For him to be in the pool as I see him here, he would have come out of the house—probably with The Dai­ly News tucked under his arm. I won­der what the head­lines were that day. Was it: “Anneline Kriel, South African Mod­el, Crowned Miss World in Lon­don”? or: “Japan­ese Gov­ern­ment No Longer Grants Visas to South Africans”? or: “Gov­ern­ment Pass­es Riotous Assem­blies Act”? or, per­haps: “New Gov­ern­ment Pub­li­ca­tions Act: More Strin­gent Censorship”?

He would have crossed the veran­dah, then the lawn, and walked down four steps into the shal­low end, suck­ing in his breath at the sud­den drop in tem­per­a­ture as his warm body entered the eighty-degree water, brac­ing rel­a­tive to the sul­try air. But that’s not how the image speaks to me. As I look and look, he seems, rather, to be emerg­ing from the pool’s amni­ot­ic water­i­ness, gasp­ing with sur­prise to find him­self on such a fan­cy spread of prop­er­ty. His.

Behind my father and to the right, the sharp diag­o­nal of the verandah’s roof defies the pic­ture plane, punch­ing back into deep space and draw­ing me in. I know those lines are not a pic­to­r­i­al device but a lit­er­al reality—a rak­ing view of the roof—something ver­i­fi­ably there. And yet see­ing it beside the Hock­ney I think of a key art-his­tor­i­cal text: Leon Bat­tista Alberti’s On Paint­ing of 1436, in which the great human­ist writes that reced­ing lines of lin­ear per­spec­tive draw us, as though “through a trans­par­ent win­dow,” into a scene (an “isto­ria”) that “will cap­ture the eye of what­ev­er learned or unlearned per­son is look­ing at it and will move his soul” to a high­er, moral, or alle­gor­i­cal significance.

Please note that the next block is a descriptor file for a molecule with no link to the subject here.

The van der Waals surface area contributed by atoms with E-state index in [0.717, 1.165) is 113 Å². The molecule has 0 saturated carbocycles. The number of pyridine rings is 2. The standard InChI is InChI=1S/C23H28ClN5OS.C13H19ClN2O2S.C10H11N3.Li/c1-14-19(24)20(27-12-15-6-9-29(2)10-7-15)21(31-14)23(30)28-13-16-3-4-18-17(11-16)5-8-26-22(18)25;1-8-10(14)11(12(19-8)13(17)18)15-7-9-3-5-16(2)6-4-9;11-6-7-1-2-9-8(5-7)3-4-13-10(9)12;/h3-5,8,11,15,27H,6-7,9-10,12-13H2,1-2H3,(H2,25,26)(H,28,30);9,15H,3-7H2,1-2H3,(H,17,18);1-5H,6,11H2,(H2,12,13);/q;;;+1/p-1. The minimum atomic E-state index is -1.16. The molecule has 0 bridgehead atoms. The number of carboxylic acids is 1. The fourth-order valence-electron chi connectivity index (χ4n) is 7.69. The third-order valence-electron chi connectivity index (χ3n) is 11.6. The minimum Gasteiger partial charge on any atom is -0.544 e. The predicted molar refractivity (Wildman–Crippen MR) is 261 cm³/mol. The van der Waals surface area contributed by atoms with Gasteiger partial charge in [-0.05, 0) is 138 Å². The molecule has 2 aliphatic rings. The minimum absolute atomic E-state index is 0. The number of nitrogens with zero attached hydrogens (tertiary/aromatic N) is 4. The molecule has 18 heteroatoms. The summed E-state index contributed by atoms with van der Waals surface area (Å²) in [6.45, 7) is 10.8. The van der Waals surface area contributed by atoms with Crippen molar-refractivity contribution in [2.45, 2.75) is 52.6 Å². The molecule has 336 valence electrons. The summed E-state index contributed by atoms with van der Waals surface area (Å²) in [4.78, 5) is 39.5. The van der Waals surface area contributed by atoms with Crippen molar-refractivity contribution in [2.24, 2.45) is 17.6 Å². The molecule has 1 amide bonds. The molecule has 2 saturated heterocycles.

Why do I not find the mood in the pho­to­graph idyl­lic, this moment that I imag­ine as my father’s full-blown emer­gence into tri­umph? (Sure­ly it should be?) Why do I not find the mood utopi­an and eter­nal, as I do Hockney’s?

What is here that moves my soul?

I’ll dis­avow nos­tal­gia, at least that vari­ant of nos­tal­gia that yearns to restore the past.

What moves me, I think, is the future that spills out of the image and into my—our—present.

It was a hap­pen­stance shot that a four­teen-year-old boy, play­ing with his new wide-angle lens, took, one warm week­end in Dur­ban, lay­ing on his bel­ly at the far side of a pool. And yet I can’t stop want­i­ng to see—can’t stop see­ing, with the pre­science that hind­sight affords—something deep­er, some­thing about the tide of events in South Africa that was about to burst through the con­strain­ing dam of apartheid and car­ry us all away—far away—into dif­fer­ent lives.